What’s it like to fly through space, looking back at the Sun and planets as you leave them behind at multiple times the speed of light?
Probably something very much like what you can see playing with Google Chrome’s fun tool, 100,000 Stars:
This is a lovely browser-based app that plots the nearest 100,000 stars to the Sun in 3-D space. You can zoom in and out, fly around, and get more info on specific stars by clicking their names as they pop up. You can even zoom way out to see where our solar neighborhood is with respect to the rest of the Milky Way galaxy (though that part is not using actual data for visualization).
The interface is pretty smooth, and I found it works well on my Mac using either Chrome or Firefox. (NOTE FOR MAC GEEKS: in Safari it loaded a preset video and told me I needed WebGL for it to work. I followed the instructions on the WebGL page to implement it, but found it didn’t work on my iMac running OS 10.8.2. Maybe you’ll have better luck.) The app starts you off near the Sun, and you can zoom in and out using the vertical slider bar on the right. Soothing music plays while you do, which (nicely!) can be easily switched off if you prefer by clicking the speaker icon above the zoom bar.
At the upper left is a button that sets you on a nice guided tour, but don’t be afraid to just grab the conn and head out to the second star on the left; the interface for the app is fairly intuitive. You can click and drag to rotate the view, and my mouse wheel did fine for zooming (or you can use the slider bar).
It’s fun to fly around and zoom in on other stars. Once you do, you can click a link that displays the Wikipedia entry for the star. One fun thing is the graph icon next to the tour at the upper left that’s labeled “Toggle spectral index.” If you click it, all the stars are replaced by colored squares representing the stars’ colors—that’s what “spectral index” means in astronomy-talk. Pretty cool.
Having said that, I found it frustrating that once you zoom in on a star, it’s really difficult to center things back on the Sun. It would be nice if there were a “home” button (maybe the escape key) to bring you back to our home star. Also, a lot of the fainter stars aren’t labeled; as an example I couldn’t find Wolf 359, a nearby red dwarf made famous by Star Trek: The Next Generation as the location of the destruction of the Federation fleet by the Borg. At less than eight light years from Earth, it’s one of the closest stars, but it wasn’t labeled. Also, bizarrely, I couldn’t find Sirius, the brightest star in the night sky and only nine light years away! So the map needs a few tweaks, I think.
I don’t mean to harp on this, though. Mind you, this is an experiment! As a first shot, it’s very cool. I can think of lots of ways of making it even cooler, and I bet they’ll add fun features as time goes on.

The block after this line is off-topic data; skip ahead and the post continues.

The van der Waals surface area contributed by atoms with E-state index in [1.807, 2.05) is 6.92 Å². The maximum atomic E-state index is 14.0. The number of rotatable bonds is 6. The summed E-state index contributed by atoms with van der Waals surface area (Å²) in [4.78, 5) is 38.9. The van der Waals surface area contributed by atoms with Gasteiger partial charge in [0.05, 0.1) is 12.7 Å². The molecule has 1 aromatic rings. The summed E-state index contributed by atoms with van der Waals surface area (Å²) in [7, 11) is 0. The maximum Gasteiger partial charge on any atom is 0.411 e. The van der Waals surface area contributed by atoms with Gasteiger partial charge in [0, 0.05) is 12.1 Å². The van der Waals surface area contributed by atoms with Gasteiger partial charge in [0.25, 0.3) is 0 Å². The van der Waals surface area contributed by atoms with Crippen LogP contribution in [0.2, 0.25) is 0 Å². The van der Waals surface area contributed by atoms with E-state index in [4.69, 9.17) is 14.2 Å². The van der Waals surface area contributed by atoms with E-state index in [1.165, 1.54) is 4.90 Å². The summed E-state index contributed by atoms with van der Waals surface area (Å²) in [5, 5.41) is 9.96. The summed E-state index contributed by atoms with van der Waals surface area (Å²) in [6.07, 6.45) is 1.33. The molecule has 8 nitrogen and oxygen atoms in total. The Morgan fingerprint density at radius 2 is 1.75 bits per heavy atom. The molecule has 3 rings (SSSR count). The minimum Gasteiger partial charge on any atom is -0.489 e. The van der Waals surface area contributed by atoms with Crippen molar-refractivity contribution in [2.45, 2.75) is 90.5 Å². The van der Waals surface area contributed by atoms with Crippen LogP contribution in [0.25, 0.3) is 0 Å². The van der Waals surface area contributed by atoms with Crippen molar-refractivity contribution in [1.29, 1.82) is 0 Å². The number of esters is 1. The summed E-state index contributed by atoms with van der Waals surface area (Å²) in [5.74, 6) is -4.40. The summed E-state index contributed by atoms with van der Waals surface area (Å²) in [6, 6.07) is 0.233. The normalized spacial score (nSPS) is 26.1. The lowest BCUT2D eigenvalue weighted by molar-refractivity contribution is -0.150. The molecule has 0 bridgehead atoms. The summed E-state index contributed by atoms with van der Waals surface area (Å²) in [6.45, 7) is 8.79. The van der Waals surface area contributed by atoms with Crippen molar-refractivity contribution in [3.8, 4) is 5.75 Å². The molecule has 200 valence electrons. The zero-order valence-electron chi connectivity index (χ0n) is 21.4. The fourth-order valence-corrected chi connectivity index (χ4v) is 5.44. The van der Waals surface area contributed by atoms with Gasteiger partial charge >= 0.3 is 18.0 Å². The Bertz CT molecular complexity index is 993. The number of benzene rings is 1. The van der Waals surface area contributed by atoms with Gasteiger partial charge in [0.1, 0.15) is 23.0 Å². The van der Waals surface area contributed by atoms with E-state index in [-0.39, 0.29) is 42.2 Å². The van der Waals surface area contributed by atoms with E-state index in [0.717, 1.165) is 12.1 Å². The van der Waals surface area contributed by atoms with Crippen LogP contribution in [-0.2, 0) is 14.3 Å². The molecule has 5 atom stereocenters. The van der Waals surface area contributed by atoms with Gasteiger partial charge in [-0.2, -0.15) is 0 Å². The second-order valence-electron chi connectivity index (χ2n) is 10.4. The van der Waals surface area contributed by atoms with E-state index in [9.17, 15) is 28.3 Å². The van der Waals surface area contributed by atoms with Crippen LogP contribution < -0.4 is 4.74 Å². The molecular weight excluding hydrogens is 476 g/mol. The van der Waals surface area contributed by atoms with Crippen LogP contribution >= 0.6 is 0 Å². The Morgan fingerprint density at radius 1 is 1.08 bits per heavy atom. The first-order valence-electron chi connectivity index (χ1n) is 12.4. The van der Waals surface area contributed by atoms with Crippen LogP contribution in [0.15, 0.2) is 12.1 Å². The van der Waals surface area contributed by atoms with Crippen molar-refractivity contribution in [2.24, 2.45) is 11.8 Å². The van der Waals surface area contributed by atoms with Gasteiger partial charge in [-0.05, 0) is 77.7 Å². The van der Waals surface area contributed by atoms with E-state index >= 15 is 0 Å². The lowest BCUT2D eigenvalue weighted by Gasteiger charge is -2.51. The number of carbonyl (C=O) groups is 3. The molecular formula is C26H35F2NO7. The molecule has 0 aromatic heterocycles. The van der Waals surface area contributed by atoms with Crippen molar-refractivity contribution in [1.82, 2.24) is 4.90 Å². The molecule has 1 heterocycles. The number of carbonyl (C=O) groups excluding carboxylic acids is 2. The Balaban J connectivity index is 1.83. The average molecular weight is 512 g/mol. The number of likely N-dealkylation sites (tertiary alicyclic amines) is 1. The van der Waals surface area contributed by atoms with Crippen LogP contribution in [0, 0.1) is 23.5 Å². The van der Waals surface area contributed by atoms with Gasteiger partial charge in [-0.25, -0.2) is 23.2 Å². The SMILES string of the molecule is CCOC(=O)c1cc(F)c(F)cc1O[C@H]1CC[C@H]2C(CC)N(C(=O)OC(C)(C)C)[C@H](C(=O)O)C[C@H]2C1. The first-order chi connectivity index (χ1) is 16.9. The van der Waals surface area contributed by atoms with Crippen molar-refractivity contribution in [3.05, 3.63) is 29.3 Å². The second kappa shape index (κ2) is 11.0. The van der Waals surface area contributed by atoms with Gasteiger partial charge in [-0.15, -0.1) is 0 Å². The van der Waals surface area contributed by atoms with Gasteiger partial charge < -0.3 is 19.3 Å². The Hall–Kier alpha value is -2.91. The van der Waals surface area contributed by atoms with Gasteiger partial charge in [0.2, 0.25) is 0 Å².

And in fact, one thing I noticed can be a learning moment. If you zoom out, you see all the mapped stars surrounding the Sun in rough sphere. That’s an illusion! In reality, stars are distributed all throughout space around the Sun for hundreds of light years, well beyond the scale of this app.
So why the sphere? The folks at Google included all the stars listed in various astronomical catalogs, and in some cases those catalogs have a brightness limit. Stars that are too faint don’t get included. Like any other source of light, stars fade with distance, so as you back away from the Sun in any direction in the simulation, you see fewer stars. At some distance centered on the Sun, the catalogs stop listing stars, and that limit is roughly the surface of a sphere some distance out from home, depending on the type of star (some are brighter than others, so you can see them when they’re farther away). If the catalogs contained every single star in the galaxy, you wouldn’t see that at all. You’d just keep seeing more and more stars out to the edges of the galaxy itself.
This sort of thing is called a selection effect, an effect caused by the way you select what you see (in this case, visible stars). It’s not real, and if you want to understand what the Universe is really like, you have to try to understand all your selection effects and account for them. Otherwise, you might fool yourself into thinking something is real when it’s actually an illusion, a trick of the brain, just a limitation of the way we perceive the world.
That’s a pretty good thing to be aware of. The Universe isn’t trying to trick us, but our brains sure are. If everyone knew that, I bet a lot of nonsense in the world would evaporate overnight.
Anyway, I think you’ll enjoy playing around with 100,000 Stars, and I very much look forward to seeing what other developers can do with it. I imagine it would be useful to people creating games, or writers who want to have more sci in their sci-fi.
And? It’s fun for us too, just sitting at our desks playing Starship Captain. You never get too old for that.